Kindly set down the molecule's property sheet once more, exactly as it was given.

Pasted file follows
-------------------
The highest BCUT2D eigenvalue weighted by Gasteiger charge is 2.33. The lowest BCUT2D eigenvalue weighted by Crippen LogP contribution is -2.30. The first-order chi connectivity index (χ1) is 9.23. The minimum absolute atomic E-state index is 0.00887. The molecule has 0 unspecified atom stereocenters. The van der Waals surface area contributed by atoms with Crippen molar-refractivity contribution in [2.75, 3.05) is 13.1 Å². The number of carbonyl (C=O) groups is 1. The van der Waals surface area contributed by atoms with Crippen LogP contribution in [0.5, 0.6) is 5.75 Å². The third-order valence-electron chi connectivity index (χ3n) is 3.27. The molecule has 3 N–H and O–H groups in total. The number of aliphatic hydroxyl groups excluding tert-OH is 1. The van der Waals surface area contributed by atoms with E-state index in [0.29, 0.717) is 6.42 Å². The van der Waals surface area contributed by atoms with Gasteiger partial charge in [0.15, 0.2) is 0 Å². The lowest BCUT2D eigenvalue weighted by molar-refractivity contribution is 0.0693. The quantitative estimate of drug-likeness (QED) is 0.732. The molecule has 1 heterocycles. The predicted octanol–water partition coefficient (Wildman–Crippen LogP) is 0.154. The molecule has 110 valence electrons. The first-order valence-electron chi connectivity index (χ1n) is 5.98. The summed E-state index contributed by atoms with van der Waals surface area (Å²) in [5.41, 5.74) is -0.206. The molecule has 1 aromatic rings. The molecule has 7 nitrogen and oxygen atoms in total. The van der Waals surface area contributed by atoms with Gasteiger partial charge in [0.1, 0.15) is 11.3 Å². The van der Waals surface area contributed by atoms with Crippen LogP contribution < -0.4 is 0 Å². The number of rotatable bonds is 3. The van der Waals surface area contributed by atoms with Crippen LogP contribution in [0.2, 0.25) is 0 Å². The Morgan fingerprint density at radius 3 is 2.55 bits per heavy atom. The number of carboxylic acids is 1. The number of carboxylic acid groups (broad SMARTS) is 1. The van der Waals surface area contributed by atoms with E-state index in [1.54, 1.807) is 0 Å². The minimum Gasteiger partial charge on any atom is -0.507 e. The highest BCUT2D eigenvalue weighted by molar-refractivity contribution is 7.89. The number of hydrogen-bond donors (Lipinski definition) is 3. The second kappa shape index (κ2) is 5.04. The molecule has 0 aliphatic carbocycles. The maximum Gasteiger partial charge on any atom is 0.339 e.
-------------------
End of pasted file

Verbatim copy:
The highest BCUT2D eigenvalue weighted by Gasteiger charge is 2.33. The lowest BCUT2D eigenvalue weighted by Crippen LogP contribution is -2.30. The first-order chi connectivity index (χ1) is 9.23. The minimum absolute atomic E-state index is 0.00887. The molecule has 0 unspecified atom stereocenters. The van der Waals surface area contributed by atoms with Crippen molar-refractivity contribution in [2.75, 3.05) is 13.1 Å². The number of carbonyl (C=O) groups is 1. The van der Waals surface area contributed by atoms with Crippen LogP contribution in [0.5, 0.6) is 5.75 Å². The third-order valence-electron chi connectivity index (χ3n) is 3.27. The molecule has 3 N–H and O–H groups in total. The number of aliphatic hydroxyl groups excluding tert-OH is 1. The van der Waals surface area contributed by atoms with E-state index in [0.29, 0.717) is 6.42 Å². The van der Waals surface area contributed by atoms with Gasteiger partial charge in [0.15, 0.2) is 0 Å². The lowest BCUT2D eigenvalue weighted by molar-refractivity contribution is 0.0693. The quantitative estimate of drug-likeness (QED) is 0.732. The molecule has 1 heterocycles. The predicted octanol–water partition coefficient (Wildman–Crippen LogP) is 0.154. The molecule has 110 valence electrons. The first-order valence-electron chi connectivity index (χ1n) is 5.98. The summed E-state index contributed by atoms with van der Waals surface area (Å²) in [5.41, 5.74) is -0.206. The molecule has 1 aromatic rings. The molecule has 7 nitrogen and oxygen atoms in total. The van der Waals surface area contributed by atoms with Gasteiger partial charge in [0.1, 0.15) is 11.3 Å². The van der Waals surface area contributed by atoms with Crippen LogP contribution < -0.4 is 0 Å². The number of rotatable bonds is 3. The van der Waals surface area contributed by atoms with Crippen LogP contribution in [0.2, 0.25) is 0 Å². The Morgan fingerprint density at radius 3 is 2.55 bits per heavy atom. The number of carboxylic acids is 1. The number of carboxylic acid groups (broad SMARTS) is 1. The van der Waals surface area contributed by atoms with E-state index in [1.54, 1.807) is 0 Å². The minimum Gasteiger partial charge on any atom is -0.507 e. The highest BCUT2D eigenvalue weighted by molar-refractivity contribution is 7.89. The number of hydrogen-bond donors (Lipinski definition) is 3. The second kappa shape index (κ2) is 5.04. The molecule has 0 aliphatic carbocycles. The maximum Gasteiger partial charge on any atom is 0.339 e.